You Get Me

There’s not much that You Get Me actually “gets” other than a few unintentional, campy laughs.

As for me, this movie helped me “get” something: Bella Thorne’s acting career.  Thorne, known recently for her off-screen antics, has no problem playing a teenager.  As long as she’s asked to fulfil the bare minimum of a young role (The DUFF, Tyler Perry’s BOO! A Madea Halloween), she comes through.  The actor, however, struggles tremendously with a meatier “teenager with a twist” – a young adult with an addiction, a secret, a transformation, or all of the above.

In Netflix’s You Get Me, Bella Thorne plays Holly Viola, a high schooler with stalker tendencies and a harmful past.  There are scenes in You Get Me where Thorne has to portray heartbroken confusion and anger after being shunned by her one-night-stand-turn-crush Tyler (Taylor John Smith).  We can see her internal monologue happening on screen, but she’s trying too hard to communicate it;  resulting in an unbroken, rattled stare that’s comparative to watching your overheating laptop turn itself to sleep.  This is a shame considering You Get Me offers Bella Thorne a soft breakout into more adult material – a squandered opportunity indeed.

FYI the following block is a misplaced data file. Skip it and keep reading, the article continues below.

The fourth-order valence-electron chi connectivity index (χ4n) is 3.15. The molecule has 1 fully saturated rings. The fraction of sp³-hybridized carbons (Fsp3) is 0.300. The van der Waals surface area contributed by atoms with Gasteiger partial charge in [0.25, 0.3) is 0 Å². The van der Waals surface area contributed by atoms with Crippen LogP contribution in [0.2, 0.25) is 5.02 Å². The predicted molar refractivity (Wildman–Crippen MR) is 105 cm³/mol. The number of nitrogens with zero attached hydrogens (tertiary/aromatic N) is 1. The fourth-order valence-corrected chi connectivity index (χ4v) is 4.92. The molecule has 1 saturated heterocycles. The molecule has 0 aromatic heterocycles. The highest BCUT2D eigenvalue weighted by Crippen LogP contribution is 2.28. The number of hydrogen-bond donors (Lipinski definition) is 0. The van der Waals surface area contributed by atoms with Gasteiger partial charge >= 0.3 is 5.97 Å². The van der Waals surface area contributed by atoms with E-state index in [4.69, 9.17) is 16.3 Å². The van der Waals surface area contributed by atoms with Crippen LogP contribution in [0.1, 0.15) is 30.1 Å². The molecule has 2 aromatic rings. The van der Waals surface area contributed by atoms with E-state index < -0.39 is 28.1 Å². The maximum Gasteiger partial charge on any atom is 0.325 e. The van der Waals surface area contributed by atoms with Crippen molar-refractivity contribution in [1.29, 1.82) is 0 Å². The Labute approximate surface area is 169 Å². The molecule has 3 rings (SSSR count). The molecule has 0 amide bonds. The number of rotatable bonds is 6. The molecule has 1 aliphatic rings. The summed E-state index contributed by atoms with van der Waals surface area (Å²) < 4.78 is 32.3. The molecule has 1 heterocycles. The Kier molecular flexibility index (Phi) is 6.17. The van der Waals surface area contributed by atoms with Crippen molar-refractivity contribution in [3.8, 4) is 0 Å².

In her defence, You Get Me is an embarrassing and incompetent thriller that gives Thorne (and her co-stars) nothing to work with and makes everyone appear unprofessional.  It’s also an unfortunate first-time feature effort from screenwriter Ben Epstein and director Brent Bonacorso.  Just like a bad meal, I’m sending it back – You Get Me is hardly releasable.  If this finished film – with its sloppy continuity errors, awkward music cues, lifeless narration, slut-shaming story, and sleazy eroticism – is an example of what this duo wants to achieve, they either need to “get” the generous chance for a do-over, or “get” sent tuition for the nearest film school.


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